The Greenspan Legacy

By: Rob Kirby | Wed, Aug 31, 2005
Print Email

Soaring Like a Double Eagle Over Jackson Hole, Wyoming

This past week saw his eminence - a surprisingly sober Sir Alan Greenspan accepting the accolades of his peers and the press, taking a victory lap through the resort community of Jackson Hole, Wyoming. After 18 years stewarding the America's monetary fortunes at the Federal Reserve, many pundits claimed that this 'love in' and the platitudes were his due - so much so, I must admit - that I even found myself 'welling up' and reaching for a Kleenex at one point watching CNBC's Friday afternoon coverage of the proceedings. So, in the retrospective spirit of the moment, I've decided to write a snippet or a "look see" of Sir Alan's legacy from a contrarian's bird's eye perspective - highlighting one of his biggest achievements and zero in on how he's changed over the years.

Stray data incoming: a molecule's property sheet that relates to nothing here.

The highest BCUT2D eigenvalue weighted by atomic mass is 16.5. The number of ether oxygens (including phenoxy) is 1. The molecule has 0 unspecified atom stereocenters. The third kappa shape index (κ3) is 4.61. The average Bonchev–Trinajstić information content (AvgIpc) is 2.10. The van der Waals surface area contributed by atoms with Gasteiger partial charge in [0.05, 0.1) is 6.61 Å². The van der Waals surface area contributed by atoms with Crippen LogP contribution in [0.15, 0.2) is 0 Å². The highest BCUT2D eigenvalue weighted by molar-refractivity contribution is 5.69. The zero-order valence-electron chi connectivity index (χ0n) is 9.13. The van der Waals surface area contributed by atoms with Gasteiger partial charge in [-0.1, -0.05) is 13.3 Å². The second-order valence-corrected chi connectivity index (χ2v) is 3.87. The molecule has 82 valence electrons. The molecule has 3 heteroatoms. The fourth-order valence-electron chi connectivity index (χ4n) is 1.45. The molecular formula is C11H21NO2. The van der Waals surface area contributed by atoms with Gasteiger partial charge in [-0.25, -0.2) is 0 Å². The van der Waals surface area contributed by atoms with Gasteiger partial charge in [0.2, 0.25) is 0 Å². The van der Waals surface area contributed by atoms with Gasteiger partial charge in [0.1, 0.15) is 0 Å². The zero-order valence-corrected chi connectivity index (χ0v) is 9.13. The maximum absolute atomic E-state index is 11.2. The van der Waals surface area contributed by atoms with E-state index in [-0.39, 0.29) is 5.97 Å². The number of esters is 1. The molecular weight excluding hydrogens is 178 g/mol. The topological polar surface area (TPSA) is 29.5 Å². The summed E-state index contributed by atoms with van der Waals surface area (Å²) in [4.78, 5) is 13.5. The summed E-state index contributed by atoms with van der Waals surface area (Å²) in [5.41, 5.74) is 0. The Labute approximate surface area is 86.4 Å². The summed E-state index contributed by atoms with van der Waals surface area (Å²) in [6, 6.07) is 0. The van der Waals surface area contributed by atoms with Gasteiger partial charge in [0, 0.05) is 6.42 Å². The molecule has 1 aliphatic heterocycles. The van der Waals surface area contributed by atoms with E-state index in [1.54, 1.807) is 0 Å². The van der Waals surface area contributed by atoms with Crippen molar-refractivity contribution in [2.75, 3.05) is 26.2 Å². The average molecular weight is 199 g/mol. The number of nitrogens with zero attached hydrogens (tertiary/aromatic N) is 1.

The End of the Innocence

As I began writing this piece - I found myself wanting to open with a statement that attests to Mr. Greenspan's contributions or accomplishments as an economist - but truthfully, I've had a great deal of difficulty doing so. Years ago, I used to view Al the economist, in such pure terms - like pretty maids all in a row. My view of Alan Greenspan today is not one of economist - appointed to head the Federal Reserve 18 years ago with the solemn duty to execute the effective and responsible monetary policy of the United States of America. My view of Sir Alan today is one of a politician who deserted his roots. By examining an even cursory sample of his earliest writings, like Gold and Economic Freedom [circa 1967],